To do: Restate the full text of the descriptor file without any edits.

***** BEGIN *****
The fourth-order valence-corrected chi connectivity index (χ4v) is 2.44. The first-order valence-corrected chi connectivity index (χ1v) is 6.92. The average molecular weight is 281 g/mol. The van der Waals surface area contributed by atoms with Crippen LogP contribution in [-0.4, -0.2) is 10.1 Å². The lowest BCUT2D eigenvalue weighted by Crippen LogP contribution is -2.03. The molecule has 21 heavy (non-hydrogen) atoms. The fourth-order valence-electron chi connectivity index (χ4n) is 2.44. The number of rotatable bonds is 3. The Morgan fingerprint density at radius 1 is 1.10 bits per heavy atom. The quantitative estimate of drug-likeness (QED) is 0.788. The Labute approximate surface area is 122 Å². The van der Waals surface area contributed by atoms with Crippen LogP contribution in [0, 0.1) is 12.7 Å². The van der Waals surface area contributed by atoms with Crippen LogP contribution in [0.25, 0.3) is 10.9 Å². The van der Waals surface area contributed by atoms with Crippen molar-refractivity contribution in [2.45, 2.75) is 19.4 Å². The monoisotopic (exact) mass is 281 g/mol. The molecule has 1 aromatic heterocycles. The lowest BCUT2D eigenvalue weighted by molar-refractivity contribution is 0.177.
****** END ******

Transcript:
The fourth-order valence-corrected chi connectivity index (χ4v) is 2.44. The first-order valence-corrected chi connectivity index (χ1v) is 6.92. The average molecular weight is 281 g/mol. The van der Waals surface area contributed by atoms with Crippen LogP contribution in [-0.4, -0.2) is 10.1 Å². The lowest BCUT2D eigenvalue weighted by Crippen LogP contribution is -2.03. The molecule has 21 heavy (non-hydrogen) atoms. The fourth-order valence-electron chi connectivity index (χ4n) is 2.44. The number of rotatable bonds is 3. The Morgan fingerprint density at radius 1 is 1.10 bits per heavy atom. The quantitative estimate of drug-likeness (QED) is 0.788. The Labute approximate surface area is 122 Å². The van der Waals surface area contributed by atoms with Crippen LogP contribution in [0, 0.1) is 12.7 Å². The van der Waals surface area contributed by atoms with Crippen LogP contribution in [0.25, 0.3) is 10.9 Å². The van der Waals surface area contributed by atoms with Crippen molar-refractivity contribution in [2.45, 2.75) is 19.4 Å². The monoisotopic (exact) mass is 281 g/mol. The molecule has 1 aromatic heterocycles. The lowest BCUT2D eigenvalue weighted by molar-refractivity contribution is 0.177.